Container and space capsule
In the late 1920s and early 1930s, and again in the 1960s and 1970s, there was still great belief that the mountains of the future could be moved by means of architectural visions and easy-to-process materials such as plastic. The discovery of the “spaceship Earth” was accompanied not only by Richard Buckminster Fuller’s insight that there was no instruction manual for it. Those who are fascinated by space travel and understand the earth as a self-contained spaceship with humanity as its crew see living capsules as a natural part of a popular culture that encompasses and changes all areas of life. It is no coincidence that Friedrich Kiesler’s leitmotif, shortened to the formula: “Function follows vision, vision follows reality”. His “Endless House” is still one of the icons of visionary architecture today – although or precisely because it was never realised. And in his “Correalism” he also propagated “the image of an immediate swirling of environments” that abolishes any separation between objects, habits and desires.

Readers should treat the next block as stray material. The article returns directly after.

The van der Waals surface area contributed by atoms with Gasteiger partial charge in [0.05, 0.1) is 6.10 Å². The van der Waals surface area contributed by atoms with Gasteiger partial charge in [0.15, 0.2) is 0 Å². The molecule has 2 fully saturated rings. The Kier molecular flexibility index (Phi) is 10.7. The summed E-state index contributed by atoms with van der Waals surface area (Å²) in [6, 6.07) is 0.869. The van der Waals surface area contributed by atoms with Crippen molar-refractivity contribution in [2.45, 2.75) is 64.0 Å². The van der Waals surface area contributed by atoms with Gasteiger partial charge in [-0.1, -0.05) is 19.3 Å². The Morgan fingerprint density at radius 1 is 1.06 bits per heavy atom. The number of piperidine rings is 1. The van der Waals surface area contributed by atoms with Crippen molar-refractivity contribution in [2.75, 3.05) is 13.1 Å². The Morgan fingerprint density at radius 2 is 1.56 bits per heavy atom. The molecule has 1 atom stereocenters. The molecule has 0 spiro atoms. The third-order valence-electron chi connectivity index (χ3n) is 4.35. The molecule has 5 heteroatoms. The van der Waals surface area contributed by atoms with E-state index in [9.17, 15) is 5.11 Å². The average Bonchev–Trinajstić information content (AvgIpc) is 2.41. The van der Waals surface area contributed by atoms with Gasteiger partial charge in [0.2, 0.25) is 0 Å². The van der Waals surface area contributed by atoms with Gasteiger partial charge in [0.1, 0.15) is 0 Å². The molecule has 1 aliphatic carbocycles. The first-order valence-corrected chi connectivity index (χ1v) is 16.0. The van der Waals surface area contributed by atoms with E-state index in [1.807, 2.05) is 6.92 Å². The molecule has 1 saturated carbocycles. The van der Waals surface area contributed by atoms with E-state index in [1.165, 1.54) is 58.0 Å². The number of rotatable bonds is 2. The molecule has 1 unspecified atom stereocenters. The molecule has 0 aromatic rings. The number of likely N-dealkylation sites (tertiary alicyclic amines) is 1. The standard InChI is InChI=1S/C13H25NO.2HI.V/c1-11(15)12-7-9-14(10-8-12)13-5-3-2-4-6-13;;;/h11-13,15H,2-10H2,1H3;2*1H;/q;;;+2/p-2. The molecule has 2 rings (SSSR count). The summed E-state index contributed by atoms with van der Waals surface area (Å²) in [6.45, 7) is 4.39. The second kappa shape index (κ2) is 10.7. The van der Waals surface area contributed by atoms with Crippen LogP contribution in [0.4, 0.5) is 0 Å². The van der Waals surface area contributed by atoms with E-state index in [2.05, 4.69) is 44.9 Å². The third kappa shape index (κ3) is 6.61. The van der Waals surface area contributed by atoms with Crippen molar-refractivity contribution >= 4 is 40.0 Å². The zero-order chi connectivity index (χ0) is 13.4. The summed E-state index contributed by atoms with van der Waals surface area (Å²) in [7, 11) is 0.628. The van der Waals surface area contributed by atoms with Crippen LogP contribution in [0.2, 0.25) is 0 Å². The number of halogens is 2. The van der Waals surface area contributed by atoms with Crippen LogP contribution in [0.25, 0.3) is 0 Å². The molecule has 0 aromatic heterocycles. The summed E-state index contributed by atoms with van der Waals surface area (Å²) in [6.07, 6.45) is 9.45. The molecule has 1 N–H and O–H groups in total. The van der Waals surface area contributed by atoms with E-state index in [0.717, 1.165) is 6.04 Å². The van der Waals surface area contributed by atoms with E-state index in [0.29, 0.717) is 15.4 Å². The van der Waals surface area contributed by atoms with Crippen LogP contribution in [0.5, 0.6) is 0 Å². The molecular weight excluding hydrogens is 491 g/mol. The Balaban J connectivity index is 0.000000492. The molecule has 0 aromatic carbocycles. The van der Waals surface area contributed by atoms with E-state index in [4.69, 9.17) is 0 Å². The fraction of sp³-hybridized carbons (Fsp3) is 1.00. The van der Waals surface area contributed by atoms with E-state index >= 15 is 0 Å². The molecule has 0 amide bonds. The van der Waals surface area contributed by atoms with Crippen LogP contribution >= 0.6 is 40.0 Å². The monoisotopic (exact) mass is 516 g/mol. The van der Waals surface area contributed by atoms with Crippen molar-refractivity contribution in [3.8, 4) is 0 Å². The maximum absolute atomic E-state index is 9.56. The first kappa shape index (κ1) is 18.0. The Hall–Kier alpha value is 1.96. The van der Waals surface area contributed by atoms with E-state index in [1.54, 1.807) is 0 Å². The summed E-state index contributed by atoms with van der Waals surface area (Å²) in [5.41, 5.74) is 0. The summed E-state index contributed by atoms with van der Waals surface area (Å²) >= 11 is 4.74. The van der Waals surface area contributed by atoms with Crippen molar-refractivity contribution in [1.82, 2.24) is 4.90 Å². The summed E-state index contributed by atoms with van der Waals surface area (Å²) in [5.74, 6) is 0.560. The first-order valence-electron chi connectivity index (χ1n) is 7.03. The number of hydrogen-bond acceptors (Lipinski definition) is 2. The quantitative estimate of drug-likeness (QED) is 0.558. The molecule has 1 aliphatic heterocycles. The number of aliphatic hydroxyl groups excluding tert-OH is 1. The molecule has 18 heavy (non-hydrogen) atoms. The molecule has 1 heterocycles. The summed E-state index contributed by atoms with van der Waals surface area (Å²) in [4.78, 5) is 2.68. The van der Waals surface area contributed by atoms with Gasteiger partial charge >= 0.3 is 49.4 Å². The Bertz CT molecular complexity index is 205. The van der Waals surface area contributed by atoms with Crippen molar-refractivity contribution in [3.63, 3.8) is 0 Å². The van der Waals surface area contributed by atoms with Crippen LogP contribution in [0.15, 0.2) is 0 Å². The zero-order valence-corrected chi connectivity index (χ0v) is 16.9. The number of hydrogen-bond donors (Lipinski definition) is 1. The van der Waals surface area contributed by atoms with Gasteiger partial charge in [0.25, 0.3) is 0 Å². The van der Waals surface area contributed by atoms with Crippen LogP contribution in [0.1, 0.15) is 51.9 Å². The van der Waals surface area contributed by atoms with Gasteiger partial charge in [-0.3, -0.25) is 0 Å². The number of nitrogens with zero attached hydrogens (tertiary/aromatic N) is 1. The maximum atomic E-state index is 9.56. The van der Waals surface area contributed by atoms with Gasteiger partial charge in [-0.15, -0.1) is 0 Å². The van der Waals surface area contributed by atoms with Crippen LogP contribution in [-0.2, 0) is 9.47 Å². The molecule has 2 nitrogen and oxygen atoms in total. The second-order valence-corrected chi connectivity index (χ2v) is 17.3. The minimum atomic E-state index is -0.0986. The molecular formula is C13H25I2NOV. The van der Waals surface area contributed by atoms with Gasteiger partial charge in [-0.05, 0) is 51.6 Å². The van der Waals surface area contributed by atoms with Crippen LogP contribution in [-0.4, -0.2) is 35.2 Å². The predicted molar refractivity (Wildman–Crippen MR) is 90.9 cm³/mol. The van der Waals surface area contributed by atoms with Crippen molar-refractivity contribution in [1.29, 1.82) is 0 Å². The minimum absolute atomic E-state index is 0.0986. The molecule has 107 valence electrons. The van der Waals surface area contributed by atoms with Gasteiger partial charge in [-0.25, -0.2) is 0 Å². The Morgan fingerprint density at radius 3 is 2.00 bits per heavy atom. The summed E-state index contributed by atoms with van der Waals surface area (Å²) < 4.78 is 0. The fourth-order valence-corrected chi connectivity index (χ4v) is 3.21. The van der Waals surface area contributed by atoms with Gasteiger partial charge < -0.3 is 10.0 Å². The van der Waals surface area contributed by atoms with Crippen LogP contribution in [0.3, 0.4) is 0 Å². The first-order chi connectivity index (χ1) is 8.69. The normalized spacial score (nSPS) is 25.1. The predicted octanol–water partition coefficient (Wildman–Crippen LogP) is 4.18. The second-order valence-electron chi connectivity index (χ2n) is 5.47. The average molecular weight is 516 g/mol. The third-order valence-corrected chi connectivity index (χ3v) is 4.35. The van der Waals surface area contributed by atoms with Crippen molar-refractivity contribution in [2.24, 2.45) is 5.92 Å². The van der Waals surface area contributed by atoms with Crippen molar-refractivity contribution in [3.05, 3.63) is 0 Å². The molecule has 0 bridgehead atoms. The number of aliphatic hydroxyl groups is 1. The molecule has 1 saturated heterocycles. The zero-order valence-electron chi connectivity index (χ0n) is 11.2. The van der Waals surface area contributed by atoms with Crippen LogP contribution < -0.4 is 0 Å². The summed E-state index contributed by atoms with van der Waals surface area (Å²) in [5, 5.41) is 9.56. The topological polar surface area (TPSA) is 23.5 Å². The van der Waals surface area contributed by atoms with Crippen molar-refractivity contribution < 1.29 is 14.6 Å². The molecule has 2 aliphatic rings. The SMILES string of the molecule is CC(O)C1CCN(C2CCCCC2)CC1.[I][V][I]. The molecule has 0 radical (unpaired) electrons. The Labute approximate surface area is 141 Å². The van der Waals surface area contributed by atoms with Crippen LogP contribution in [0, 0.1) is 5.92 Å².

To what current need do today’s visions respond?
The question that needs to be answered today is: What current need do smart, green and mobile city models respond to? What problems can they solve and what interests are they pursuing? As can be seen in projects such as the “Regenerative High-Rise” skyscraper designed for Oslo, mobile spatial units for working and living have long been in vogue again, albeit in a modified form. In times when energy is becoming scarce and the climate is threatening to tip over, the demand that cities and buildings should be easily and quickly adaptable to the needs and requirements of their inhabitants is becoming increasingly important. Is the obvious trend towards modest “Tiny Houses” in the countryside solely due to economic pressure or is it a less urban and more natural variant of the living capsule? It is as if the techno-spiritual imagination of Japanese metabolists had merged with American escapist fantasies, and urban living capsules with Thoreau’s cabin on Walden Pond lake to form a desire for peace, quiet and self-sufficiency beyond the city, fuelled by the climate crisis.